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Ben Bauer; A selective summary of visual averaging research and issues up to 2000. Journal of Vision 2015;15(4):14. doi: https://doi.org/10.1167/15.4.14.
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© ARVO (1962-2015); The Authors (2016-present)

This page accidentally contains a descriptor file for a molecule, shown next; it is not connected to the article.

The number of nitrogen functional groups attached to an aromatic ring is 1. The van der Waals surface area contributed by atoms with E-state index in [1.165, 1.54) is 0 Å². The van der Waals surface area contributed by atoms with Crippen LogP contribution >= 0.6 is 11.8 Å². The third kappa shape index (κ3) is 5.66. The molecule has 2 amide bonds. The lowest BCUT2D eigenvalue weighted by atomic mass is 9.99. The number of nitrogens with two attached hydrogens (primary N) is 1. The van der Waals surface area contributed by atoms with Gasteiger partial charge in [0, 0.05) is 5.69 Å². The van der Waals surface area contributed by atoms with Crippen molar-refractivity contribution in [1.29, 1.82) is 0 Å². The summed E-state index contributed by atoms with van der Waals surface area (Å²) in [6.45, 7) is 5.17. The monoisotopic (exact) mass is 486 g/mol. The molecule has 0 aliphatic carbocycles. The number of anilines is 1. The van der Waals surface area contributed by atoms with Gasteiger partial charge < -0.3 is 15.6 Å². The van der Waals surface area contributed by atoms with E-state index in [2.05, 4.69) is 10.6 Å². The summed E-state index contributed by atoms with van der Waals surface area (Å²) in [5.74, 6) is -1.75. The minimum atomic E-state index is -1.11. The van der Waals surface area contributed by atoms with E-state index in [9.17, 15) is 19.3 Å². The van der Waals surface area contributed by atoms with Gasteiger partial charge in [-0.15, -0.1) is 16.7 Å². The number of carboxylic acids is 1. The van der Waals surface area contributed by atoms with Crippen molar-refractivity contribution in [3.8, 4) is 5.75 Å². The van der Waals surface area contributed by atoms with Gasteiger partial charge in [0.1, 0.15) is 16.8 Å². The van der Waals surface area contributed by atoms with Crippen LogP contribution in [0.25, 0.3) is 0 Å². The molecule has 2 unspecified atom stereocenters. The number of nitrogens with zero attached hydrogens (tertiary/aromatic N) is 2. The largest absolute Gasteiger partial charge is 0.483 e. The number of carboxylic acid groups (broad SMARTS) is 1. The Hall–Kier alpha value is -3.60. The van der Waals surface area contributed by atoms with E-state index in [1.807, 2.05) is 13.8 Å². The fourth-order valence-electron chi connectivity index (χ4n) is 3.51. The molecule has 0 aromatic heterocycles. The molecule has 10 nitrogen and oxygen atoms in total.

Ariely's (2001) “Seeing Sets: Representation by Statistical Properties” (Psychological Science, 12, 157–162) rekindled interest in summary-value estimation for visual ensembles (groups of similar items). Revisiting and reinvigorating research on the “intuitive statistician” has prompted a new set of insights and debates concerning how and why the visual system might benefit from a compact representation of the optic array and how this might relate to crowding, sparse representation, efficiency coding, and processing limits. New research tools and imaging techniques coupled with solid psychophysical work have added substantially to the large base of work done in the 20th century. The present brief review acts as a summary of the ensemble of work prior to Ariely's (2001) landmark paper to encourage a comprehensive continuity of knowledge and reintroduce some of the contemporaneous concerns to help inform ongoing research and modeling.
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